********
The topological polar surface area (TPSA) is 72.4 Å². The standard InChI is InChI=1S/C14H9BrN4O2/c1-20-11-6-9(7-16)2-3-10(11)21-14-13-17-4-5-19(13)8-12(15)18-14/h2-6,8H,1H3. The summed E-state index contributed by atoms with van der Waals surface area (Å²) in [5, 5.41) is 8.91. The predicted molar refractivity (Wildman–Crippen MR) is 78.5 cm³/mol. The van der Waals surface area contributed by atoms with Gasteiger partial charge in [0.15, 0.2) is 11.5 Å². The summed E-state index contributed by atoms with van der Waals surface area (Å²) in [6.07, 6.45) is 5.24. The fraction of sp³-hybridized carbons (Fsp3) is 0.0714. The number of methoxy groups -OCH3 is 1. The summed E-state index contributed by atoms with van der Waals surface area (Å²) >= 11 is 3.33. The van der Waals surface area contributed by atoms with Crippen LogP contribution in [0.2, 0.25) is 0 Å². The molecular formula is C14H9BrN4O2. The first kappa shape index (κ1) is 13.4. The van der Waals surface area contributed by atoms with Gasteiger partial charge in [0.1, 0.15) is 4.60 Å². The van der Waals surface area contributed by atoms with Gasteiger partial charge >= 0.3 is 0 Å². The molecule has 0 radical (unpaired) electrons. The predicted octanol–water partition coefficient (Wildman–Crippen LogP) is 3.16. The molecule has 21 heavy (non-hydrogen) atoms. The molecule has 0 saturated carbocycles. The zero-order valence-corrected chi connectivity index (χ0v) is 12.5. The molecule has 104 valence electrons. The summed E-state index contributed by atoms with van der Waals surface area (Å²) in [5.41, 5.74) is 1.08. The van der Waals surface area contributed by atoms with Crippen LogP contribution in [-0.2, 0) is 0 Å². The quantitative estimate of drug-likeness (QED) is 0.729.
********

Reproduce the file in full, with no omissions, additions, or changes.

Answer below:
The topological polar surface area (TPSA) is 72.4 Å². The standard InChI is InChI=1S/C14H9BrN4O2/c1-20-11-6-9(7-16)2-3-10(11)21-14-13-17-4-5-19(13)8-12(15)18-14/h2-6,8H,1H3. The summed E-state index contributed by atoms with van der Waals surface area (Å²) in [5, 5.41) is 8.91. The predicted molar refractivity (Wildman–Crippen MR) is 78.5 cm³/mol. The van der Waals surface area contributed by atoms with Gasteiger partial charge in [0.15, 0.2) is 11.5 Å². The summed E-state index contributed by atoms with van der Waals surface area (Å²) in [6.07, 6.45) is 5.24. The fraction of sp³-hybridized carbons (Fsp3) is 0.0714. The number of methoxy groups -OCH3 is 1. The summed E-state index contributed by atoms with van der Waals surface area (Å²) >= 11 is 3.33. The van der Waals surface area contributed by atoms with Crippen LogP contribution in [0.2, 0.25) is 0 Å². The molecular formula is C14H9BrN4O2. The first kappa shape index (κ1) is 13.4. The van der Waals surface area contributed by atoms with Gasteiger partial charge in [0.1, 0.15) is 4.60 Å². The van der Waals surface area contributed by atoms with Gasteiger partial charge >= 0.3 is 0 Å². The molecule has 0 radical (unpaired) electrons. The predicted octanol–water partition coefficient (Wildman–Crippen LogP) is 3.16. The molecule has 21 heavy (non-hydrogen) atoms. The molecule has 0 saturated carbocycles. The zero-order valence-corrected chi connectivity index (χ0v) is 12.5. The molecule has 104 valence electrons. The summed E-state index contributed by atoms with van der Waals surface area (Å²) in [5.41, 5.74) is 1.08. The van der Waals surface area contributed by atoms with Crippen LogP contribution in [-0.2, 0) is 0 Å². The quantitative estimate of drug-likeness (QED) is 0.729.